BLM Conservation Lands

Some of the country’s most spectacular scenery and most valuable natural and cultural treasures can be found in the National Landscape Conservation System, also known as Conservation Lands.

Conservation Lands are America’s newest system of conservation and are managed by the Bureau of Land Management. As the crown jewels of all BLM lands, the National Landscape Conservation System plays a critical role in the heritage and economies of the western landscape.

Maps

Where are these Conservation Lands? This series of maps illustrates the location of these treasures within the public lands managed by the Bureau of Land Management.

National Landscape Conservation System

These lands offer world-class outdoor recreation opportunities for hikers, paddlers, climbers and hunters in addition to outstanding cultural, ecological and scientific values. When the BLM prioritizes conservation of natural and cultural resources, as was intended by the creation of this system, we can be sure that these benefits are available for generations to come.

Threats and challenges

The Conservation System faces many challenges: it is understaffed, underfunded and vulnerable to shifting political priorities. Its lands and waters are threatened by development, vandalism and neglect as well. Reducing threats to BLM Conservation Lands is a priority for The Wilderness Society.

Management and guidance

How the BLM manages its Conservation Lands can impact how well they are preserved. We're working to make sure the BLM makes the right decisions about these great western landscapes.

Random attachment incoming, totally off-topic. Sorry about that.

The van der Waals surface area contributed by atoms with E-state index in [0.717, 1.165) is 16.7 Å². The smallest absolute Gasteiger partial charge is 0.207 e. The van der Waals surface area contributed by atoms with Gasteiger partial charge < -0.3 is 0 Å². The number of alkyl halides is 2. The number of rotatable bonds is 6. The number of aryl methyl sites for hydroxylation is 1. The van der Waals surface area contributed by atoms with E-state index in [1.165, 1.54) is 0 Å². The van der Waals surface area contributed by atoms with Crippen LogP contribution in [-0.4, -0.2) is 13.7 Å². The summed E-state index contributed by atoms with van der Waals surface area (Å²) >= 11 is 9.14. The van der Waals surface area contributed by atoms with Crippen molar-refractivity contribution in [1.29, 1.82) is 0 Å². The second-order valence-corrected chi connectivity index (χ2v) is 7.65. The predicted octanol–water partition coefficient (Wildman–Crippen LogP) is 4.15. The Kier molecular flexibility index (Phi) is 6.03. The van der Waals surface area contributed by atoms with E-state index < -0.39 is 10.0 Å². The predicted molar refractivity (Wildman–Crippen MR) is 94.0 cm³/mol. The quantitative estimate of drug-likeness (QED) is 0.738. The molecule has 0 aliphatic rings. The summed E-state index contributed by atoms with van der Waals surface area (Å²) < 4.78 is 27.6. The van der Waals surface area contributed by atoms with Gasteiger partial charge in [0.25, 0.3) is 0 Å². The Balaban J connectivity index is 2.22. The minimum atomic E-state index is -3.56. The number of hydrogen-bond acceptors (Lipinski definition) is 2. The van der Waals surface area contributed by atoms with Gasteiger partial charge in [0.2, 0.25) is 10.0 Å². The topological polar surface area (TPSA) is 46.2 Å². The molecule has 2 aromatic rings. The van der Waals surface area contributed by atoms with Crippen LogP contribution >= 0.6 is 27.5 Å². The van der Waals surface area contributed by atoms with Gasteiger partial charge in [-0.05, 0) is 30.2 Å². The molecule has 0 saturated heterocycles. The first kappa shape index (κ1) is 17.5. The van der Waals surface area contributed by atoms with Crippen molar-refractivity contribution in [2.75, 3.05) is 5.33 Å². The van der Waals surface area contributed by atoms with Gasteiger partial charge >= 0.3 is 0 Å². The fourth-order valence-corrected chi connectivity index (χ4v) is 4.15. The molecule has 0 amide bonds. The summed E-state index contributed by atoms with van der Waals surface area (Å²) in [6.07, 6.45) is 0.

Publications and communication

Learn more about the National Landscape Conservation System through our blogs, press releases, reports and publications. 

Helpful links

 

  • Michael Reinemer

    Next week, Americans across the country will mark the 50th anniversary of one of the country’s most effective conservation laws, the Wilderness Act.  Signed by President Johnson on September 3, 1964, the Act was a historic achievement for federal public lands protection, marking the beginning of an era in which the American people are empowered by Congress to propose protection of special wild places, watersheds, wildlife habitat, and outstanding recreational opportunities like hunting, fishing, camping and hi

  • Michael Reinemer
    The Wilderness Society today praised Rep. Jared Polis (D-Colo.) for introducing important legislation that would conserve more than 58,000 acres of public lands in Colorado’s Eagle and Summit Counties including approximately 40,000 acres of wilderness and more than 18,000 acres as special management areas.  
     
  • Michael Reinemer
    To mark the 50th year since the signing of the Wilderness Act in 1964, the Getches-Wilkinson Center for Natural Resources, Energy and the Environment and The Wilderness Society will host a conference on September 4 and 5 at the University of Colorado Law School in Boulder. “Celebrating the Great Law: The Wilderness Act at 50” will feature prominent authors, professors, historians, activists and Colorado’s poet laureate.